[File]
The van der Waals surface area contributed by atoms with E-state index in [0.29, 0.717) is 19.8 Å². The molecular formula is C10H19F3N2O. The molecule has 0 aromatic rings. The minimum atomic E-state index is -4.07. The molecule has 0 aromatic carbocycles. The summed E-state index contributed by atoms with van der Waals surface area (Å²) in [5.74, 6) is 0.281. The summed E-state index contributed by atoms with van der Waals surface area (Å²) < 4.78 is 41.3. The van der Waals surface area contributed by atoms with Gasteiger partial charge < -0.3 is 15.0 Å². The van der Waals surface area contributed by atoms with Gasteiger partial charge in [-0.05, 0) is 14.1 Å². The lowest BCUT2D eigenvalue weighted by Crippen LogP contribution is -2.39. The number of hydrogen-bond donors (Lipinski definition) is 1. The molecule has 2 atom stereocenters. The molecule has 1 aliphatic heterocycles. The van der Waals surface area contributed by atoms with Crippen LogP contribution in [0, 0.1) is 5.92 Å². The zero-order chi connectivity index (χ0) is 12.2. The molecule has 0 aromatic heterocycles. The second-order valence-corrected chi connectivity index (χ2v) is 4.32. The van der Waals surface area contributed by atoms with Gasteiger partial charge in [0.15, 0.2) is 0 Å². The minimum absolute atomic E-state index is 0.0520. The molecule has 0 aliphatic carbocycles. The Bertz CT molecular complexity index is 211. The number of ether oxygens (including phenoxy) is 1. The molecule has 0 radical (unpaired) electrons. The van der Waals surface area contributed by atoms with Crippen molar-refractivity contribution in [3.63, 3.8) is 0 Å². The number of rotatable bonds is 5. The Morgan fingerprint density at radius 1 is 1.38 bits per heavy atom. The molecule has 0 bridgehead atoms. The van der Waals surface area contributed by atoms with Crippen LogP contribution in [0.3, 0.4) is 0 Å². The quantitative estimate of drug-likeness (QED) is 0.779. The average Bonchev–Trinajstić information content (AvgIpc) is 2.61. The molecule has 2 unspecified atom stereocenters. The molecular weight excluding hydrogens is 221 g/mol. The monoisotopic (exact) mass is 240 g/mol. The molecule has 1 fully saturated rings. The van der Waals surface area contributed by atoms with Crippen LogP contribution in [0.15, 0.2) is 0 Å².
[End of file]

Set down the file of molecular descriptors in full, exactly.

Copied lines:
The van der Waals surface area contributed by atoms with E-state index in [0.29, 0.717) is 19.8 Å². The molecular formula is C10H19F3N2O. The molecule has 0 aromatic rings. The minimum atomic E-state index is -4.07. The molecule has 0 aromatic carbocycles. The summed E-state index contributed by atoms with van der Waals surface area (Å²) in [5.74, 6) is 0.281. The summed E-state index contributed by atoms with van der Waals surface area (Å²) < 4.78 is 41.3. The van der Waals surface area contributed by atoms with Gasteiger partial charge < -0.3 is 15.0 Å². The van der Waals surface area contributed by atoms with Gasteiger partial charge in [-0.05, 0) is 14.1 Å². The lowest BCUT2D eigenvalue weighted by Crippen LogP contribution is -2.39. The number of hydrogen-bond donors (Lipinski definition) is 1. The molecule has 2 atom stereocenters. The molecule has 1 aliphatic heterocycles. The van der Waals surface area contributed by atoms with Crippen LogP contribution in [0, 0.1) is 5.92 Å². The zero-order chi connectivity index (χ0) is 12.2. The molecule has 0 aromatic heterocycles. The second-order valence-corrected chi connectivity index (χ2v) is 4.32. The van der Waals surface area contributed by atoms with Gasteiger partial charge in [0.15, 0.2) is 0 Å². The minimum absolute atomic E-state index is 0.0520. The molecule has 0 aliphatic carbocycles. The Bertz CT molecular complexity index is 211. The number of ether oxygens (including phenoxy) is 1. The molecule has 0 radical (unpaired) electrons. The van der Waals surface area contributed by atoms with Crippen molar-refractivity contribution in [3.63, 3.8) is 0 Å². The number of rotatable bonds is 5. The Morgan fingerprint density at radius 1 is 1.38 bits per heavy atom. The molecule has 0 bridgehead atoms. The van der Waals surface area contributed by atoms with Crippen LogP contribution in [0.3, 0.4) is 0 Å². The quantitative estimate of drug-likeness (QED) is 0.779. The average Bonchev–Trinajstić information content (AvgIpc) is 2.61. The molecule has 2 unspecified atom stereocenters. The molecular weight excluding hydrogens is 221 g/mol. The monoisotopic (exact) mass is 240 g/mol. The molecule has 1 fully saturated rings. The van der Waals surface area contributed by atoms with Crippen LogP contribution in [0.15, 0.2) is 0 Å².